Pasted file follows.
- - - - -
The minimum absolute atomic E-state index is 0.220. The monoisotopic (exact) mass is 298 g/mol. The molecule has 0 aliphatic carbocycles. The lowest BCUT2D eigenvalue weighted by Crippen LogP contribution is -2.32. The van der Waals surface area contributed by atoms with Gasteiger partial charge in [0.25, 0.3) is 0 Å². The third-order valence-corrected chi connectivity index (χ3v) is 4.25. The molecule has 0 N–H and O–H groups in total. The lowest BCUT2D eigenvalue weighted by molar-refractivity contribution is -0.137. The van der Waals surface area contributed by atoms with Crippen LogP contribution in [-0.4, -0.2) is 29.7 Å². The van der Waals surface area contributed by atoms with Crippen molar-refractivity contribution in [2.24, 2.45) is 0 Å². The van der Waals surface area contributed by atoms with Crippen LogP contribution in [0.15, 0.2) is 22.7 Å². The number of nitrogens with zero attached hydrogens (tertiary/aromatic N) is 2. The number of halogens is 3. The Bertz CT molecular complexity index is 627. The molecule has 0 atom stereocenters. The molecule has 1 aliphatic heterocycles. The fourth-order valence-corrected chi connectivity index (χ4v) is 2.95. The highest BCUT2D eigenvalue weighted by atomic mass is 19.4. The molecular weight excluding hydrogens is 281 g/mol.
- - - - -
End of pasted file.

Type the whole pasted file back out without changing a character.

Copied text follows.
The minimum absolute atomic E-state index is 0.220. The monoisotopic (exact) mass is 298 g/mol. The molecule has 0 aliphatic carbocycles. The lowest BCUT2D eigenvalue weighted by Crippen LogP contribution is -2.32. The van der Waals surface area contributed by atoms with Gasteiger partial charge in [0.25, 0.3) is 0 Å². The third-order valence-corrected chi connectivity index (χ3v) is 4.25. The molecule has 0 N–H and O–H groups in total. The lowest BCUT2D eigenvalue weighted by molar-refractivity contribution is -0.137. The van der Waals surface area contributed by atoms with Crippen LogP contribution in [-0.4, -0.2) is 29.7 Å². The van der Waals surface area contributed by atoms with Crippen molar-refractivity contribution in [2.24, 2.45) is 0 Å². The van der Waals surface area contributed by atoms with Crippen LogP contribution in [0.15, 0.2) is 22.7 Å². The number of nitrogens with zero attached hydrogens (tertiary/aromatic N) is 2. The number of halogens is 3. The Bertz CT molecular complexity index is 627. The molecule has 0 atom stereocenters. The molecule has 1 aliphatic heterocycles. The fourth-order valence-corrected chi connectivity index (χ4v) is 2.95. The highest BCUT2D eigenvalue weighted by atomic mass is 19.4. The molecular weight excluding hydrogens is 281 g/mol.